In discussing the ethics of Luther and Machiavelli, and how they represent a decisive turn towards modernity, MacIntyre notes the ascendance of the Individual, “defined as against the God who creates him and as against the political and economic order to which he is subordinated”.  He quotes J.N. Figgis as connecting this with the rise of the idea of an Absolute State.  MacIntyre continues: “The state becomes distinct from society; in the Middle Ages social ties and political ties have a unity, just as they did for the Greeks…A man is related to the state not via a web of social relations binding superiors and inferiors in all sorts of ways, but just as subject.  A man is related to the economic order not via a well-defined status in a set of linked associations and guilds, but just as one who has the legal power to make contracts”.

This was a bit of a revelation to me, given my (mostly failed) attempts to understand modern political disagreements.  In particular, and a bit ironically, I have found that my “conservative” friends are committed very strongly, if implicitly, to the more modern conception.  They think of the government not as a part of the *society* in which we are all a part, ideally arranged for the common good, but as the *state*, which exists to enforce certain rules which can limit individual liberty only given strong justification.  For example, in discussing social welfare policies, my gut reaction is to treat the question like this: Would it be good for us, as a society, to collectively contribute to the social and economic welfare of those worst off?  But for many of my “conservative” friends, the main question is this: Does the State have a Right to take my money to give it to someone else?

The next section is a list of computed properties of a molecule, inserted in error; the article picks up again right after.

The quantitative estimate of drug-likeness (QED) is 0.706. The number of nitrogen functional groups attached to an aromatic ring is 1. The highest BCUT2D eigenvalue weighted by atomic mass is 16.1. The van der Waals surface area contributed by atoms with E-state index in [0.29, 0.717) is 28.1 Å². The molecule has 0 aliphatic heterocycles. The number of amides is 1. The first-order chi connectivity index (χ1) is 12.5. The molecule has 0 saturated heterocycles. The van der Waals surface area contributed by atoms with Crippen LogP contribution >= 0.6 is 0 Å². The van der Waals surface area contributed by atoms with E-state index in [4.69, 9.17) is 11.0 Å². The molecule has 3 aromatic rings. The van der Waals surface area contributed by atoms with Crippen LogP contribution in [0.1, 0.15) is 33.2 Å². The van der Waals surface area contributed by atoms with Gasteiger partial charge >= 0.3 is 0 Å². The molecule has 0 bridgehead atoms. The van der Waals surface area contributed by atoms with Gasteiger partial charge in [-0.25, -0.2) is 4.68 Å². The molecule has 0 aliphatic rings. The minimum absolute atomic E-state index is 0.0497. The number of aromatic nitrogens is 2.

If MacIntyre is right (and I’m fairly convinced he is), these differences are symptoms of much deeper disagreements about human nature and the nature of its good…

Politics/Philosophy students wanted!

Hey guys! I am currently working on a essay for my global justice course, and I am writing about the right of unborn fetus. 

I am really hoping to have a conversation with fellow politics or philosophy students and get some inspiration. In return, we can also talk about your essay!

We can also make this as a study group or discussion group on different political or philosophical issues if you want.

Just reblog this or send me a message if you are interested! It’s okay even if you are not a politics/philosophy student. Feel free to join if you are genuinely interested in political or philosophical issues!